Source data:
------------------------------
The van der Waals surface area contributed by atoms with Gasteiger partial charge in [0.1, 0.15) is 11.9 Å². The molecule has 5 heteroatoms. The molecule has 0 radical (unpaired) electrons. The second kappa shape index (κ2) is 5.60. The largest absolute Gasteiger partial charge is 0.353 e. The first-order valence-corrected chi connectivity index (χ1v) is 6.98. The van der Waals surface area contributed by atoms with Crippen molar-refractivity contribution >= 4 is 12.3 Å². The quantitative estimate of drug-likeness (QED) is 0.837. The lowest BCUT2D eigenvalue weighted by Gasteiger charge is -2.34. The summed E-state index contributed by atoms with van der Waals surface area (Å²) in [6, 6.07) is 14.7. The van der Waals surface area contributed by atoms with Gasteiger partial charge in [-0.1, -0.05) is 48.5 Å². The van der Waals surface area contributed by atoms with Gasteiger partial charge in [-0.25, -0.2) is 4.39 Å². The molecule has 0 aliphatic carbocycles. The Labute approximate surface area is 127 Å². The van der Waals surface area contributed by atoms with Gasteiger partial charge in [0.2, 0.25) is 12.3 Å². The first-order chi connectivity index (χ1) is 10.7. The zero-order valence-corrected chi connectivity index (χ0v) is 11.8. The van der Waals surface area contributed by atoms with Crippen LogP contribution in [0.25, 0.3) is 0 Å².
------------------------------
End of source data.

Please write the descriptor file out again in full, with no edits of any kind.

The van der Waals surface area contributed by atoms with Gasteiger partial charge in [0.1, 0.15) is 11.9 Å². The molecule has 5 heteroatoms. The molecule has 0 radical (unpaired) electrons. The second kappa shape index (κ2) is 5.60. The largest absolute Gasteiger partial charge is 0.353 e. The first-order valence-corrected chi connectivity index (χ1v) is 6.98. The van der Waals surface area contributed by atoms with Crippen molar-refractivity contribution >= 4 is 12.3 Å². The quantitative estimate of drug-likeness (QED) is 0.837. The lowest BCUT2D eigenvalue weighted by Gasteiger charge is -2.34. The summed E-state index contributed by atoms with van der Waals surface area (Å²) in [6, 6.07) is 14.7. The van der Waals surface area contributed by atoms with Gasteiger partial charge in [-0.1, -0.05) is 48.5 Å². The van der Waals surface area contributed by atoms with Gasteiger partial charge in [-0.25, -0.2) is 4.39 Å². The molecule has 0 aliphatic carbocycles. The Labute approximate surface area is 127 Å². The van der Waals surface area contributed by atoms with Gasteiger partial charge in [0.2, 0.25) is 12.3 Å². The first-order chi connectivity index (χ1) is 10.7. The zero-order valence-corrected chi connectivity index (χ0v) is 11.8. The van der Waals surface area contributed by atoms with Crippen LogP contribution in [0.25, 0.3) is 0 Å².